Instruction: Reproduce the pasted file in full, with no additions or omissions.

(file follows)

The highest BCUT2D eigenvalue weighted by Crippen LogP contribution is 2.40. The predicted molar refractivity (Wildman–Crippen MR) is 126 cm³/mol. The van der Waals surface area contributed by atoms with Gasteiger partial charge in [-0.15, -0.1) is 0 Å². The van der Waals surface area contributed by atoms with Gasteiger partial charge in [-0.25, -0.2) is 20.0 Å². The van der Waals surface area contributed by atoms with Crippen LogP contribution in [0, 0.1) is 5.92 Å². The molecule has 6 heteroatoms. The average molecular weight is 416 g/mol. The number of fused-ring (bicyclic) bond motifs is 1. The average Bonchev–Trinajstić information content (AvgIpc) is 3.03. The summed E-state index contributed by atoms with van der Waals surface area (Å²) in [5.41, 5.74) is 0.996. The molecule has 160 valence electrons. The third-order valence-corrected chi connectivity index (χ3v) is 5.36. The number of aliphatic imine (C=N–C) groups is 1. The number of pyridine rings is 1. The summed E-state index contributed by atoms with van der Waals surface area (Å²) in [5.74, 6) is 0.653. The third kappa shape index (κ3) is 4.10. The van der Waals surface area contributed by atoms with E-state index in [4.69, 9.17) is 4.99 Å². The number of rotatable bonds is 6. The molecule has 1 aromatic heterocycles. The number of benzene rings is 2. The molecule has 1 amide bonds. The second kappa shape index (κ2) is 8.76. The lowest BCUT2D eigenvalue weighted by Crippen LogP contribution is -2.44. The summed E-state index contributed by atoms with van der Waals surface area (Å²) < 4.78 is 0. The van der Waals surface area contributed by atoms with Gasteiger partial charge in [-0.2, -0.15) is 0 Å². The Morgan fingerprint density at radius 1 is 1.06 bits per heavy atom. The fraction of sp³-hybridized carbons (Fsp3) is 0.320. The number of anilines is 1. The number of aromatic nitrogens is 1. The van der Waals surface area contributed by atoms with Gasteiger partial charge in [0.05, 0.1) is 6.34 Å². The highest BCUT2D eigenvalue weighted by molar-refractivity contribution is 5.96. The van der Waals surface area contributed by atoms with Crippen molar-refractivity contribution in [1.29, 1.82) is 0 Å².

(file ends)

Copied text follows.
The highest BCUT2D eigenvalue weighted by Crippen LogP contribution is 2.40. The predicted molar refractivity (Wildman–Crippen MR) is 126 cm³/mol. The van der Waals surface area contributed by atoms with Gasteiger partial charge in [-0.15, -0.1) is 0 Å². The van der Waals surface area contributed by atoms with Gasteiger partial charge in [-0.25, -0.2) is 20.0 Å². The van der Waals surface area contributed by atoms with Crippen LogP contribution in [0, 0.1) is 5.92 Å². The molecule has 6 heteroatoms. The average molecular weight is 416 g/mol. The number of fused-ring (bicyclic) bond motifs is 1. The average Bonchev–Trinajstić information content (AvgIpc) is 3.03. The summed E-state index contributed by atoms with van der Waals surface area (Å²) in [5.41, 5.74) is 0.996. The molecule has 160 valence electrons. The third-order valence-corrected chi connectivity index (χ3v) is 5.36. The number of aliphatic imine (C=N–C) groups is 1. The number of pyridine rings is 1. The summed E-state index contributed by atoms with van der Waals surface area (Å²) in [5.74, 6) is 0.653. The third kappa shape index (κ3) is 4.10. The van der Waals surface area contributed by atoms with E-state index in [4.69, 9.17) is 4.99 Å². The number of rotatable bonds is 6. The molecule has 1 aromatic heterocycles. The number of benzene rings is 2. The molecule has 1 amide bonds. The second kappa shape index (κ2) is 8.76. The lowest BCUT2D eigenvalue weighted by Crippen LogP contribution is -2.44. The summed E-state index contributed by atoms with van der Waals surface area (Å²) < 4.78 is 0. The van der Waals surface area contributed by atoms with Gasteiger partial charge in [-0.2, -0.15) is 0 Å². The Morgan fingerprint density at radius 1 is 1.06 bits per heavy atom. The fraction of sp³-hybridized carbons (Fsp3) is 0.320. The number of anilines is 1. The number of aromatic nitrogens is 1. The van der Waals surface area contributed by atoms with Gasteiger partial charge in [0.05, 0.1) is 6.34 Å². The highest BCUT2D eigenvalue weighted by molar-refractivity contribution is 5.96. The van der Waals surface area contributed by atoms with Crippen molar-refractivity contribution in [1.29, 1.82) is 0 Å².